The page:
Monday, 25 February 2019

Warning: Crocodile spotted at Lower Seletar Reservoir, water and fishing activities suspended - updated


A crocodile was spotted at Lower Seletar Reservoir on Thursday (14 February) morning, said national water agency PUB in a Facebook post.

The animal was spotted by a PUB contractor, said the agency, which added that it will be working with the National Parks Board (NParks) to capture it.

“For public safety, all water activities and fishing activities at Lower Seletar Reservoir have been suspended until further notice,” said the agency.

“The public is advised to be alert and avoid going near the reservoir water edge.”

Ref: https://sg.news.yahoo.com/crocodile-spotted-lower-seletar-reservoir-water-fishing-activities-suspended-pub-091921728.html

You may want to read  Crocodile caught at Lower Seletar Reservoir, water activities remain suspended

Eat lots of onions, leeks and garlic to slash your chance of getting deadly bowel cancer


It might make you unpopular in confined spaces, but at least you have now got plenty of excuse to add extra onions to your hotdog.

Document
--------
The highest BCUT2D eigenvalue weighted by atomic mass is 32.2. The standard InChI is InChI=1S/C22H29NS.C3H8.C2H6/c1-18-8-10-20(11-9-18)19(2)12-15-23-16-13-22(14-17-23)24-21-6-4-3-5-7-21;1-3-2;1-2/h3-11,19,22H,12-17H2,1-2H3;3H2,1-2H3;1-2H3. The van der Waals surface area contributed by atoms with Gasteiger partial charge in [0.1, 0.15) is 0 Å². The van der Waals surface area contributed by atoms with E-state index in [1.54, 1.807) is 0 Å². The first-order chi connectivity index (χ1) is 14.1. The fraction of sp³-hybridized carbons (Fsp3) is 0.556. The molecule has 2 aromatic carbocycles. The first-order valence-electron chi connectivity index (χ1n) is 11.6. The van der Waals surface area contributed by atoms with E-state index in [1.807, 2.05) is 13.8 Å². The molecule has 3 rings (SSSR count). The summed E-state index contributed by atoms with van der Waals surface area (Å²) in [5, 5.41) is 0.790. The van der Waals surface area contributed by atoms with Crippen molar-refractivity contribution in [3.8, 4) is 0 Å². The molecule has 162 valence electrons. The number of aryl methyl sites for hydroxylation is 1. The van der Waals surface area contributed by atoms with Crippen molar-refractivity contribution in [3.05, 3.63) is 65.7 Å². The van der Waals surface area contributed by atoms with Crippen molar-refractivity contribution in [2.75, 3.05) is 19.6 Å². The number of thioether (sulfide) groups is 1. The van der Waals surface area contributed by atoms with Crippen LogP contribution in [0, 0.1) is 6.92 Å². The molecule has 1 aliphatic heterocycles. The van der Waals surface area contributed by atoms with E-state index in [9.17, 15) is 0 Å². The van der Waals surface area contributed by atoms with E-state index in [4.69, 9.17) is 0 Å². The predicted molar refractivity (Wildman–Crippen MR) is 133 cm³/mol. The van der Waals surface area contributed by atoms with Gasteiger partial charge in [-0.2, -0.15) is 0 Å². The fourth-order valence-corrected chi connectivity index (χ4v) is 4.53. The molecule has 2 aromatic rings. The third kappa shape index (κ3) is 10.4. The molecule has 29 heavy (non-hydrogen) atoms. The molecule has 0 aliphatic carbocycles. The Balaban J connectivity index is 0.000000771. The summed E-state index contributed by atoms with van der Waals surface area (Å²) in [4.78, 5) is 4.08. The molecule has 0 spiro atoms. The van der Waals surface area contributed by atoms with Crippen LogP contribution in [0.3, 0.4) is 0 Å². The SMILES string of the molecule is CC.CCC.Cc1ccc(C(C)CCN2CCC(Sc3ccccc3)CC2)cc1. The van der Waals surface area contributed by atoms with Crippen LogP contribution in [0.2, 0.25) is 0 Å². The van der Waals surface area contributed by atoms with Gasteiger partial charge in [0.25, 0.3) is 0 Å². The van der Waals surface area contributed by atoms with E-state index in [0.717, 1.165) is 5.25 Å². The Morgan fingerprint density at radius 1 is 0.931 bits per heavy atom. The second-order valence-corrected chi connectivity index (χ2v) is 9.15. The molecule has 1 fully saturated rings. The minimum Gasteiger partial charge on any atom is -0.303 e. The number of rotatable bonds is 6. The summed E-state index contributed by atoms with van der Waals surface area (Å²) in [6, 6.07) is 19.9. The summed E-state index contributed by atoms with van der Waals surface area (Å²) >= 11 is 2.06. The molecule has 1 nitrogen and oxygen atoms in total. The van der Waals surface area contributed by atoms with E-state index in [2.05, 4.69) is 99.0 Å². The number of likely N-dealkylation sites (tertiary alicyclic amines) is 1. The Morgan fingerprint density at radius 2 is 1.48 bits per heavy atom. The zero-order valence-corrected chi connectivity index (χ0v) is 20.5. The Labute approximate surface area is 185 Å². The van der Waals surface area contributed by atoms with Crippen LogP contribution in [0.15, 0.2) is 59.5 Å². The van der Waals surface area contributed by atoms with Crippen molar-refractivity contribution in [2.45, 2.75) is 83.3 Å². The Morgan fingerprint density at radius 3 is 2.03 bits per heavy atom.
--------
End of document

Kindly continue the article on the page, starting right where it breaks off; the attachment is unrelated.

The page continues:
Allium vegetables – which also include garlic, leeks, chives and shallots – dramatically cut the risk of bowel cancer, a study claims. Bioactive compounds in allium vegetables have previously been shown to protect against breast and prostate cancer.

Each year 42,000 Britons are diagnosed with the disease and it kills more than 16,000, but the research suggests one small onion a day could be enough to prevent it.

The study of more than 1,600 men and women found those with the biggest intake were 79% less likely to develop bowel cancer than those with the least.

Ref: https://www.dailymail.co.uk/health/article-6727605/Eat-lots-onions-leeks-garlic-slash-chance-getting-deadly-bowel-cancer.html

Stay active and cultural to prevent Alzheimer's

Image for illustration only

Staying active and cultural in middle-age lowers the risk of developing Alzheimer's, a new study finds.

Researchers said women who exercised and performed activities such as playing instruments or going to concerts were nearly 50% less likely to develop Alzheimer's than women who did not.

Previous studies have focused on how dementia risk is associated with performing physical activities or cultural activities individually.

But the team, from the University of Gothenburg in Sweden, says its study is among the first to show how the two work best in conjunction to prevent or slow down the symptoms of the age-related brain disease.

Ref: https://www.dailymail.co.uk/health/article-6726423/Middle-aged-theater-goers-gym-bunnies-nearly-50-likely-develop-Alzheimers.html

My photo - pinky flowers

pinky flowers

A public domain photo by me

Healthy foods for more energy


Source: TheNewPaper

Technology: Segway electric shoes - you do not need to walk anymore